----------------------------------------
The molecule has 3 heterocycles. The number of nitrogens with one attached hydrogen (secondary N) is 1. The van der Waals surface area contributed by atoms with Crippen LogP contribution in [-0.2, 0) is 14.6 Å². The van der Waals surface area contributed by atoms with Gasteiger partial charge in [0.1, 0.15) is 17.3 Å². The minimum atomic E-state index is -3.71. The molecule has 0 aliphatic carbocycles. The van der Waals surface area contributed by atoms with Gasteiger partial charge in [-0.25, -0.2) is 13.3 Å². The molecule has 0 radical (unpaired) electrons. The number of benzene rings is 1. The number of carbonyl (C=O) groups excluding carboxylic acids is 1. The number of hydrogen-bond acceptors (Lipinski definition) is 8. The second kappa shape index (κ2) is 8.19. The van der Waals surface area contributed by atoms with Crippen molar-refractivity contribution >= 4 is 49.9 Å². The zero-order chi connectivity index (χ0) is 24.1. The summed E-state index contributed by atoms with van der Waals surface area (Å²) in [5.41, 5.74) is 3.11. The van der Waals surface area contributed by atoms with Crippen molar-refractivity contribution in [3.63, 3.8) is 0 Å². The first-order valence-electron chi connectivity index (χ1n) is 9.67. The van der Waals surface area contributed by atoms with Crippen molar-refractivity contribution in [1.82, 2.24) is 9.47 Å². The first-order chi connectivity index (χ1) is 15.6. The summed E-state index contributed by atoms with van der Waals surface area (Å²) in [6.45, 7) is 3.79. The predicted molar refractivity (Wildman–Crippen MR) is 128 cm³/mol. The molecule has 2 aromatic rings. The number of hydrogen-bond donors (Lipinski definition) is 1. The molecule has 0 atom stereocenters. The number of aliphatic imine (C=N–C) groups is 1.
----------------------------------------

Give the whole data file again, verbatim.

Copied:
The molecule has 3 heterocycles. The number of nitrogens with one attached hydrogen (secondary N) is 1. The van der Waals surface area contributed by atoms with Crippen LogP contribution in [-0.2, 0) is 14.6 Å². The van der Waals surface area contributed by atoms with Gasteiger partial charge in [0.1, 0.15) is 17.3 Å². The minimum atomic E-state index is -3.71. The molecule has 0 aliphatic carbocycles. The van der Waals surface area contributed by atoms with Gasteiger partial charge in [-0.25, -0.2) is 13.3 Å². The molecule has 0 radical (unpaired) electrons. The number of benzene rings is 1. The number of carbonyl (C=O) groups excluding carboxylic acids is 1. The number of hydrogen-bond acceptors (Lipinski definition) is 8. The second kappa shape index (κ2) is 8.19. The van der Waals surface area contributed by atoms with Crippen molar-refractivity contribution >= 4 is 49.9 Å². The zero-order chi connectivity index (χ0) is 24.1. The summed E-state index contributed by atoms with van der Waals surface area (Å²) in [5.41, 5.74) is 3.11. The van der Waals surface area contributed by atoms with Crippen molar-refractivity contribution in [3.63, 3.8) is 0 Å². The first-order valence-electron chi connectivity index (χ1n) is 9.67. The van der Waals surface area contributed by atoms with Crippen molar-refractivity contribution in [1.82, 2.24) is 9.47 Å². The first-order chi connectivity index (χ1) is 15.6. The summed E-state index contributed by atoms with van der Waals surface area (Å²) in [6.45, 7) is 3.79. The predicted molar refractivity (Wildman–Crippen MR) is 128 cm³/mol. The molecule has 2 aromatic rings. The number of hydrogen-bond donors (Lipinski definition) is 1. The molecule has 0 atom stereocenters. The number of aliphatic imine (C=N–C) groups is 1.